My life as a free-rider.


David Ryan

David Ryan is a boat builder and USCG licensed master captain. He is the owner of Sailing Montauk and skipper of Montauk''s charter sailing catamaran MON TIKI You can follow him on Twitter @CaptDavidRyan

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10 Responses

  1. Avatar Patrick Cahalan says:

    “If cars were designed for people like you, people who buy a new car every twenty years, they’d cost $135,000 for the base model.”

    I find this unlikely.  It sounds great if you’re a car salesman, though.  Every car I’ve ever owned has lasted 10+ years without breaking the maintenance/replacement cost point.  He’s saying that increasing the reliability range 10 years is going to quadruple the cost of production?

    Somehow I doubt it.  Now, they might try to *charge* as if they were $135K for the base model… but just because you have an $N billion dollar market today doesn’t mean that the “natural” size of said market is $N billion.

    On the other hand, there would probably be fewer really large car companies.Report

  2. Avatar David Ryan says:

    “He’s saying that increasing the reliability range 10 years is going to quadruple the cost of production?”

    That’s plainly not what he’s saying; nor what I’m saying.

    When we bought our Volvo it was 12 years old, so clearly the 10 year barrier of reliability is not an issue. That we could get a reliable, luxurious car for $4,000 might be an issue.

    What kind of issue that might be is the concern of this post.Report

    • Avatar Patrick Cahalan says:

      OH, I get it.

      Wait, maybe I don’t.  Are you saying that if someone made a reliable, luxurious car that lasted for twenty years… that you’d therefore not be able to buy one on the used market for $4,000, because they wouldn’t be available?Report

      • Avatar James Hanley says:


        I think the point is that so many fewer new cars would be made that the economies of scale in production would diminish substantially.  The 4x figure shouldn’t be taken literally, but the concept that cars would be more expensive may be reasonable.Report

        • Avatar David Ryan says:

          Yes, something like that.

          I guess what was on my mind is there’s a sort of self-righteous smugness in this post, or in my cashmere sweater post that’s a not too distant cousin from the self-righteous smugness in posts about heritage turkeys and what not, and I wanted to think about the tendency to draw the frame of reference most flattering to the choices we’re predisposed to make.



  3. Avatar Robert Cheeks says:

    David, after reading this post, I now like you. It doesn’t matter if you like me, btw.

    My first car was a ’64 and a half Mustang. I bought my wife a new Firebird in ’73, it cost $4300 and we were paying $75/month payments and thought that outrageous, so we dumped the car and bought a ’65 Buick with a bad ball joint (I paid $500 for it) and ran it for two years.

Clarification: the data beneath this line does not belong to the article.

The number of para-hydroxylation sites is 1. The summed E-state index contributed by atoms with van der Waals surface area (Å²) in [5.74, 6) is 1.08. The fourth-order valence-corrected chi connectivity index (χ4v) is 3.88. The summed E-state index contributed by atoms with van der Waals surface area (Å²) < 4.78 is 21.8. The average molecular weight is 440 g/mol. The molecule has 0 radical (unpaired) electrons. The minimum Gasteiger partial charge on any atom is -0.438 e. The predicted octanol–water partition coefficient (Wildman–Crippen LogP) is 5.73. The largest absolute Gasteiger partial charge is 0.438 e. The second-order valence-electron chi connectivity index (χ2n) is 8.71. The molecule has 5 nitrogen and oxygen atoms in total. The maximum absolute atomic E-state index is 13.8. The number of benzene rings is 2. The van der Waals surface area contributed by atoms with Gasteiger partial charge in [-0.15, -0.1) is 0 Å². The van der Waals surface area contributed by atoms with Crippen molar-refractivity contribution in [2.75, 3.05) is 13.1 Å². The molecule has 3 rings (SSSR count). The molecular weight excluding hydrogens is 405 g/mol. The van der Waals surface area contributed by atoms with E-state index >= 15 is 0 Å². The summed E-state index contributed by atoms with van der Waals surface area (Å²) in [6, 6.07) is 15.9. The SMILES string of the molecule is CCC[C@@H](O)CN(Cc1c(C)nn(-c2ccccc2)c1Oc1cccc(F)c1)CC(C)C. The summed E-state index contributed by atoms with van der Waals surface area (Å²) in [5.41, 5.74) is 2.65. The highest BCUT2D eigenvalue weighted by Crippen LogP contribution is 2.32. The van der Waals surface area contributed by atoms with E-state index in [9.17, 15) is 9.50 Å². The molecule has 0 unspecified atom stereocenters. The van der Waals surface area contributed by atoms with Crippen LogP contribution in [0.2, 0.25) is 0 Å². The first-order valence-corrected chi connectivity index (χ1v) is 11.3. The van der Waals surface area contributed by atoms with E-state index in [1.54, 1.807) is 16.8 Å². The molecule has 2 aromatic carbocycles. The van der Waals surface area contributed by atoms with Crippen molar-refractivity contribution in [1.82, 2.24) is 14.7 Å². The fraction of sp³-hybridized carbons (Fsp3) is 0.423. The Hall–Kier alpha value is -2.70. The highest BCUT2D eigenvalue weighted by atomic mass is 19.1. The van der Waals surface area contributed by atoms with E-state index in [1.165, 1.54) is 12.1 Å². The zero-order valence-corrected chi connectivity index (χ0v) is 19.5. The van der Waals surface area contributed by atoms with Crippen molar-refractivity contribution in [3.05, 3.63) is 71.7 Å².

I owned one of those three cylinder cars Chevy/Toyota made and ran if for 250,000 miles and junked after the hood blew off. I loved that little car. I owned a Renault and got the same mileage on it and would still be running it but she ran through a herd of deer, striking two. I’m currently driving a Prizm with 300,000 miles on it. Cars are like women, you get used to them and you don’t wanna get rid of ’em. I’m retired now and wanna build a garage where I can strip down VW’s-bugs, and rebuild them from the ground up. And, never, ever buy a new car again.Report

    • Avatar David Ryan says:

      One of the reason I hired the fellow who responded to this post is because amongst other things he had restored a VW squareback. A very detail oriented fellow he is, which is good, because I am not, at least not the make it pretty details.

      It’s a good thing for us somebody buys new cars.Report

  4. Avatar James Hanley says:

    I’m also a confirmed member of the buy-used club.  I have bought two new cars in my life, one of which I traded in after 5 years for the other, not to upgrade but because I needed more room for a growing family.  That second one (a Subaru Forester) will be driven until the wheels fall off (having replaced a wheel bearing and, just recently, the rear axles, that’s more than just a figure of speech).  But in retrospect I should not have bought new then and can’t imagine doing so again.  Our second cars have been, in order, an old Subaru, a ’79 Dodge pickup, a ’73 Chevy Crewcab pickup (loved that truck), a ’93 Mercury Grand Marquis, and now a ’95 Chrysler Town and Country (the perfect family car).  Collectively, those used vehicles and their repairs were less than the cost of our bought-new Subaru Forester and its (blessedly few, but occasionally expensive) repairs.Report

    • Avatar Jonathan says:

      When I was younger, a friend’s dad was of the drive-it-until-the-wheels-fall-off sort. It was so bad that at one point the heater stopped working, and he was reluctant to fix it. It was winter in Ottawa. Nights would get into the -30s (celsius, but that’s arround -30 farenheit, as well). Eventually, he relented and fixed the heater. Finally, one day, the wheel actually fell off that old car.

      He had it put back on.Report